After a really nice lunch in Batalha, Ann (Ann and Michael - Nimue) once again took charge of getting us on the right bus to visit the amazing Mosteiro de Santa Maria de Alcobaça.
A mediaeval monastery located in the town of Alcobaca, in central Portugal. It was founded by the first Portuguese King, Afonso Henriques, in 1153, and maintained a close association with the Kings of Portugal throughout its history.The church and monastery were the first Gothic buildings in Portugal, and, together with the Monastery of Santa Cruz in Coimbra, it was one of the most important of the mediaeval monasteries in Portugal. Due to its artistic and historical importance, it was listed by UNESCO as a World Heritage Site in 1985.
View of the outside, Michael, Ann and Bear on the steps. Ann read out the pamphlet (so well) as we trotted round, with THAT HAT, we had to fight off a whole coach load of Americans who thought "tour guide" was her day job. The length of the chapel was awesome.
The Alcobaça Monastery is one of the first foundations of the Order of Cistercians in Portugal. It was founded in 1153 as a gift to Bernard of Clairvaux, shortly before his death, from King Afonso, to commemorate his victory over the Moors at Santarem in March 1147. The foundation of the monastery was part of the strategy by Afonso to consolidate his authority in the new kingdom and promote the colonisation of areas recently taken from Moorish hands during the Reconquista.
Ann doing the readings from the pulpit over the refectory, Ann's Chimney as it is now known. She was so amazed, having read the bumph that we had to find it - the monks could roast 6 oxen at one time.
This weeks mysery shot.
The building of the monastery began in 1178, some 25 years after the arrival of the Cistercian monks in the Alcobaca region. Initially, the monks lived in wooden houses, and only moved to the new stone monastery buildings in 1223. The church was completed in 1252. The finished church and monastery were the first truly Gothic buildings in Portugal, and the church was the largest in Portugal. The last touch in the mediaeval ensemble was given in the late 13th century, when King Dinis I ordered the construction of the Gothic Cloister of Silence. The monks led no outside ministry and lived in complete silence with prayer/companionship. The abolition of the religious orders in 1834, following the victory of the liberal troops, led to the monks abandoning the monastery after a seven century stay.
The monks dedicated their lives to religious meditation, creating illuminated manuscripts in a scriptorium. These monks produced an early authoritative history on Portugal in a series of books. The library at Alcobaça was one of the largest Portuguese mediaeval libraries, but was pillaged by the invading French in 1810 and again in 1834 by the anti-clerics. The remnants of the monastery library, including hundreds of mediaeval manuscripts, are kept today in the National Library in Lisbon.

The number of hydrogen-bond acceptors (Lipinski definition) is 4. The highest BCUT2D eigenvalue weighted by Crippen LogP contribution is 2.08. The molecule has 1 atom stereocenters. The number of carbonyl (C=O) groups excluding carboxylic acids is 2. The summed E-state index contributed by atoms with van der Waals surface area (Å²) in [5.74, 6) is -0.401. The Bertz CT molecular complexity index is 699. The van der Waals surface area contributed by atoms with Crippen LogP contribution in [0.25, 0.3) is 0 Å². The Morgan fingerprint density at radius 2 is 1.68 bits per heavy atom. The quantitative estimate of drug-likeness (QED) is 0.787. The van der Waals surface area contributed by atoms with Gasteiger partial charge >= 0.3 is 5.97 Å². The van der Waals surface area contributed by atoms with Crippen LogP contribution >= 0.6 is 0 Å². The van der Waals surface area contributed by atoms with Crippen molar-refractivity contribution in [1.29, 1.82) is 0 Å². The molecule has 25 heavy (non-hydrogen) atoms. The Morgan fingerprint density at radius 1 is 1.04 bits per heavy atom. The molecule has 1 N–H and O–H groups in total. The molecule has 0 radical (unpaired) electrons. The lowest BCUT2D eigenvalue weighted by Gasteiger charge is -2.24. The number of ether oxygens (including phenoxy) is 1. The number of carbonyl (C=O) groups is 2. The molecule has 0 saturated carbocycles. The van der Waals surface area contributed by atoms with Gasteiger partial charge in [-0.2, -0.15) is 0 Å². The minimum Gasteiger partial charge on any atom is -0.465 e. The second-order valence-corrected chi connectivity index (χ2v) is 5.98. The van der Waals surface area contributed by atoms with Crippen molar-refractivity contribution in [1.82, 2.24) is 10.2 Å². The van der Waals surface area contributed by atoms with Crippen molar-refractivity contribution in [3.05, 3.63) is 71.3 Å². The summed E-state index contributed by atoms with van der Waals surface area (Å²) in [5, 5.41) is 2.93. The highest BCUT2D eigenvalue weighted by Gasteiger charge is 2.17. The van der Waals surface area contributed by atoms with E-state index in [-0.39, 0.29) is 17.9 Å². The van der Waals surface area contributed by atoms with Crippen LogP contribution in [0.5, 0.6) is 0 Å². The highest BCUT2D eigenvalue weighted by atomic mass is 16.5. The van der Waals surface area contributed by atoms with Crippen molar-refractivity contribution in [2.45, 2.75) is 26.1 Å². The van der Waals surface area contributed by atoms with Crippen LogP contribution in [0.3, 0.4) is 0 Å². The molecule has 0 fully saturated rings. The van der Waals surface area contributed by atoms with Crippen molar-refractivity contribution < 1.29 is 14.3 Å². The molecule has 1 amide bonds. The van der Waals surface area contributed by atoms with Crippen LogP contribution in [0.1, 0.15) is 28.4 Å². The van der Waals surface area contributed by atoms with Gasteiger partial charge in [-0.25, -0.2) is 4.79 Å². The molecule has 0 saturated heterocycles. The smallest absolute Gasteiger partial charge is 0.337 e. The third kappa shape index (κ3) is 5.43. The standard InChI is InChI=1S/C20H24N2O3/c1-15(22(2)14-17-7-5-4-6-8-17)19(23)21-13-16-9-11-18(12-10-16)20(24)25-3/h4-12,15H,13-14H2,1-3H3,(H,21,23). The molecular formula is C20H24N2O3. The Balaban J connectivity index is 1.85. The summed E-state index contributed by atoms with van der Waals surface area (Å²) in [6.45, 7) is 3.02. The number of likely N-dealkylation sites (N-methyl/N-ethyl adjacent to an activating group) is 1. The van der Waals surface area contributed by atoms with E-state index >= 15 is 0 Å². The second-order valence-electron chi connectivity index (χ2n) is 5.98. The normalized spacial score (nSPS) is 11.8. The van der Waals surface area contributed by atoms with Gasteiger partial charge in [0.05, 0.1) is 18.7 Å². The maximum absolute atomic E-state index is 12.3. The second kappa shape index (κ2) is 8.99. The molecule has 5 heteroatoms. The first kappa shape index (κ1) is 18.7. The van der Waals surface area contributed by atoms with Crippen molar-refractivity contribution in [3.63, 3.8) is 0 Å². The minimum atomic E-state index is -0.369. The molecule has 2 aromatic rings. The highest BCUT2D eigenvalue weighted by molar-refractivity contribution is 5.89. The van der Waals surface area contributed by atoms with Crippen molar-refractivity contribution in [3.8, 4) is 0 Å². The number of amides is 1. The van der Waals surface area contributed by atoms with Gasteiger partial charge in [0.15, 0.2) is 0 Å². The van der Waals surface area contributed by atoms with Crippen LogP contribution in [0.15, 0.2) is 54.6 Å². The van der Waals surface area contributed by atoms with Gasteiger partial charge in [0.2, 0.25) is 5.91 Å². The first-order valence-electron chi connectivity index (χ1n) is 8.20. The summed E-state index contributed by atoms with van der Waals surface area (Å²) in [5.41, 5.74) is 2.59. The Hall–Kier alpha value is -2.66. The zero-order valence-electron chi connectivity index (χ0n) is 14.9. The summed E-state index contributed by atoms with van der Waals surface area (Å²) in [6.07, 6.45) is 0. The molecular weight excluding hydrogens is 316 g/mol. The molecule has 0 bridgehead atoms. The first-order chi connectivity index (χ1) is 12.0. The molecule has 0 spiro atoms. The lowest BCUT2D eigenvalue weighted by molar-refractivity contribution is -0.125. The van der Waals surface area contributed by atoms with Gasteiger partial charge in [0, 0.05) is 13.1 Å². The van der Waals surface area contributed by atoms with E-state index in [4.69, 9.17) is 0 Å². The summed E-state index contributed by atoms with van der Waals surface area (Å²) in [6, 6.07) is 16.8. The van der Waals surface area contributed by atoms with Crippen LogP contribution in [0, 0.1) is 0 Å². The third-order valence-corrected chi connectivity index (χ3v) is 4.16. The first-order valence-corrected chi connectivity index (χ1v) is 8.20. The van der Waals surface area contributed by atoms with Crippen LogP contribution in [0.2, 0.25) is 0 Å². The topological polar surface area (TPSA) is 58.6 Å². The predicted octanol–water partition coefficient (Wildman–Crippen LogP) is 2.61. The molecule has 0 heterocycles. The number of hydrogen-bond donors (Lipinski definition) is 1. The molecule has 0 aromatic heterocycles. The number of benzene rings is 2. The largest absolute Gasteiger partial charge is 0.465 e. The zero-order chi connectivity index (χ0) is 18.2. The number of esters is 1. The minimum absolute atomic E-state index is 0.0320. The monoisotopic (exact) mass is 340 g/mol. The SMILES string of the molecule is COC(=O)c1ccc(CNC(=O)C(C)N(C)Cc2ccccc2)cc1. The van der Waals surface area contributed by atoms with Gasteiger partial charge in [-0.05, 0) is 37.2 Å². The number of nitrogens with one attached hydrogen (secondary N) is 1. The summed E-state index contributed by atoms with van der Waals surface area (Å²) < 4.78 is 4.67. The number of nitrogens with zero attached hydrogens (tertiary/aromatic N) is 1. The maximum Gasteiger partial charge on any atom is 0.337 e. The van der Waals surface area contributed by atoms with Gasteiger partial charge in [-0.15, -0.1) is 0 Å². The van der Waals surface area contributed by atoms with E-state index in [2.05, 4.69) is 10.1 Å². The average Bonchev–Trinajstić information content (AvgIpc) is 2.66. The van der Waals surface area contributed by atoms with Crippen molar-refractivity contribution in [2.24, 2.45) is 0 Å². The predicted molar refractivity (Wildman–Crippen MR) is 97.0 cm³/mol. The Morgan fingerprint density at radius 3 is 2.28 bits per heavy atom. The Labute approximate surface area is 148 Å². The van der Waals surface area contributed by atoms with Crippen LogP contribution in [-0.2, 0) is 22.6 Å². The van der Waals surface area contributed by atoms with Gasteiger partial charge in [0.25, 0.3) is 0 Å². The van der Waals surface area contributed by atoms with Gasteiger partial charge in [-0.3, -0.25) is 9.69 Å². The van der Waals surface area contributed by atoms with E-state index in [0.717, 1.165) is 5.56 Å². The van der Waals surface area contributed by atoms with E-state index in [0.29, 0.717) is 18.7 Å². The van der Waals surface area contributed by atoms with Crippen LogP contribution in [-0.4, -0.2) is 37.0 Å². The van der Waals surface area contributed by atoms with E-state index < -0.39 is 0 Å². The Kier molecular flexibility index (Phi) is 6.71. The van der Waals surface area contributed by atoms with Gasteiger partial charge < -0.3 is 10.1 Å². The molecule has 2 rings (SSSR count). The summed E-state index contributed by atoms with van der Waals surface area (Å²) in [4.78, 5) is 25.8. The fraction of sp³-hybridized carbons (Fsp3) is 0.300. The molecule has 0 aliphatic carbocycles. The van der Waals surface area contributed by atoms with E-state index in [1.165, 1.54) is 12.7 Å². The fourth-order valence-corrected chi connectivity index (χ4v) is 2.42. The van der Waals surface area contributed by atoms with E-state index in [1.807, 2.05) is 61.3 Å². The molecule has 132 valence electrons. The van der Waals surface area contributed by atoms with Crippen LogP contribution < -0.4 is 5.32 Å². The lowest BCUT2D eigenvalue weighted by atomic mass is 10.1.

The Royal Hall, some had lost their heads, there were blank plinths for kings of the future. The Abbot's room, this vast area for one man? The huge cloister was stunning. Again made me ask "Do they take women".
During the Middle Ages, the monastery quickly became an important and powerful presence in Portugal. The monastery owned and developed extensive agriculture areas, and the abbot exerted influence over a large area. A public school was opened in 1269. The importance of the monastery can be measured by the fact that many royals were buried here in the 13th and 14th centuries. Kings Afonso II and III and their Queens Urraca of Castile and Beatrix of Castile are buried here, as well as King Pedro I and his mistress, Ines de Castro, who was murdered on the orders of Pedro's father, King Afonso IV. After being crowned King, Pedro commissioned two magnificent Gothic tombs for him and his mistress, both of which can still be seen inside the monastery church. (on opposite sides of the building to keep them apart).
The recumbent figure of Pedro I and far away his mistress. Just caught the light perfectly to best show the Crucifix.
During the reign of Manuel I, a second floor was added to the cloister and a new sacristy was built, following the characteristic Portuguese late Gothic known as "Manueline". The monastery was further enlarged in the 18th century, with the addition of a new cloister and towers to the church, although the mediaeval structure was mostly preserved. In the Baroque period, the monks were famous for their clay sculptures, many of them are still inside the monastery. Elaborate tiles and altarpieces completed the decoration of the church.
Whilst Ann was busy with her camera, Michael and Bear took the opportunity to do a bit of the commentary, soon taken back by our rightful leader. Bear by the symbolic bath, we didn't expect the goldfish !!!!
The great 1755 Lisbon Earthquake did not cause significant damage to the monastery, although part of the sacristy and some smaller buildings were destroyed. Greater damage was caused by invading French troops in the 1800s. In addition to looting the library, they robbed the tombs, and stole and burnt part of the inner decoration of the church.
The Renaissance fountain, a statue of St Theresa, just for you, Theresa, we are still looking for St Bernard but did find his Wing. Bear sussing out the sundial.
Today, the Monastery is one of the main historic tourist destinations in Portugal and not to be missed, we were so impressed and much preferred it to Batalha. Ann now has the official title PATHFINDER aka PF.